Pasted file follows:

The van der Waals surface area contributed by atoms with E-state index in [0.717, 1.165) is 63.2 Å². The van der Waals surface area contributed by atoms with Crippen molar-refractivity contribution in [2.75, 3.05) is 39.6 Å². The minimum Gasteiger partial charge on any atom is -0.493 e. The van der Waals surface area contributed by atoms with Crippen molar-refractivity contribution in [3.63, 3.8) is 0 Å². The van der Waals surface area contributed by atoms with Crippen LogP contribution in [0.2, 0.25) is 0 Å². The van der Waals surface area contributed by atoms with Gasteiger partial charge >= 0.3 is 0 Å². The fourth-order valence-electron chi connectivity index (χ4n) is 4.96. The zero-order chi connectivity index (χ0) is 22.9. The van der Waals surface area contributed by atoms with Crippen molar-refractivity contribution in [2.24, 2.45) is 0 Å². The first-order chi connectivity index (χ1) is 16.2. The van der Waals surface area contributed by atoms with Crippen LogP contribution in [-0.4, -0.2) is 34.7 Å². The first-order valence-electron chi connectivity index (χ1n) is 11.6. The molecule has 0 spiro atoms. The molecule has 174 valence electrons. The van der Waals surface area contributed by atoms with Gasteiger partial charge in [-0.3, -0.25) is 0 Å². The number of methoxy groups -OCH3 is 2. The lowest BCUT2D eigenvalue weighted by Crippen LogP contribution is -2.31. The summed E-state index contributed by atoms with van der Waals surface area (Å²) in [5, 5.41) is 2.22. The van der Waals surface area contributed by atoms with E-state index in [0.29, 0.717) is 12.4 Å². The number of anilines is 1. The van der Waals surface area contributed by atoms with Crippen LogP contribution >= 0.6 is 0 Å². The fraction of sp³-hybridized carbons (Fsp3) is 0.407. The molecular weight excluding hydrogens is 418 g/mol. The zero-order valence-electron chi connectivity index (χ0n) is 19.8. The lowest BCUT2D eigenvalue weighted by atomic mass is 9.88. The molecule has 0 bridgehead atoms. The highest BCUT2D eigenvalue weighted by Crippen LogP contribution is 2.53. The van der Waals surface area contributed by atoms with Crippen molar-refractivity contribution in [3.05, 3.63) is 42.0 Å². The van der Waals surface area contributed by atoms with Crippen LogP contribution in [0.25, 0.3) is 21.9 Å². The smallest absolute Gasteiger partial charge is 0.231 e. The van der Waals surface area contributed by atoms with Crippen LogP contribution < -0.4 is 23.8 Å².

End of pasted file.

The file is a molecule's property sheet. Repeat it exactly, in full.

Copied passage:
The van der Waals surface area contributed by atoms with E-state index in [0.717, 1.165) is 63.2 Å². The van der Waals surface area contributed by atoms with Crippen molar-refractivity contribution in [2.75, 3.05) is 39.6 Å². The minimum Gasteiger partial charge on any atom is -0.493 e. The van der Waals surface area contributed by atoms with Crippen molar-refractivity contribution in [3.63, 3.8) is 0 Å². The van der Waals surface area contributed by atoms with Crippen LogP contribution in [0.2, 0.25) is 0 Å². The van der Waals surface area contributed by atoms with Gasteiger partial charge >= 0.3 is 0 Å². The fourth-order valence-electron chi connectivity index (χ4n) is 4.96. The zero-order chi connectivity index (χ0) is 22.9. The van der Waals surface area contributed by atoms with Crippen molar-refractivity contribution in [2.24, 2.45) is 0 Å². The first-order chi connectivity index (χ1) is 16.2. The van der Waals surface area contributed by atoms with Crippen LogP contribution in [-0.4, -0.2) is 34.7 Å². The first-order valence-electron chi connectivity index (χ1n) is 11.6. The molecule has 0 spiro atoms. The molecule has 174 valence electrons. The van der Waals surface area contributed by atoms with Gasteiger partial charge in [-0.3, -0.25) is 0 Å². The number of methoxy groups -OCH3 is 2. The lowest BCUT2D eigenvalue weighted by Crippen LogP contribution is -2.31. The summed E-state index contributed by atoms with van der Waals surface area (Å²) in [5, 5.41) is 2.22. The van der Waals surface area contributed by atoms with E-state index in [0.29, 0.717) is 12.4 Å². The number of anilines is 1. The van der Waals surface area contributed by atoms with Crippen LogP contribution >= 0.6 is 0 Å². The fraction of sp³-hybridized carbons (Fsp3) is 0.407. The molecular weight excluding hydrogens is 418 g/mol. The zero-order valence-electron chi connectivity index (χ0n) is 19.8. The lowest BCUT2D eigenvalue weighted by atomic mass is 9.88. The molecule has 0 bridgehead atoms. The highest BCUT2D eigenvalue weighted by Crippen LogP contribution is 2.53. The van der Waals surface area contributed by atoms with Crippen molar-refractivity contribution in [3.05, 3.63) is 42.0 Å². The van der Waals surface area contributed by atoms with Crippen LogP contribution in [0.25, 0.3) is 21.9 Å². The smallest absolute Gasteiger partial charge is 0.231 e. The van der Waals surface area contributed by atoms with Crippen LogP contribution < -0.4 is 23.8 Å².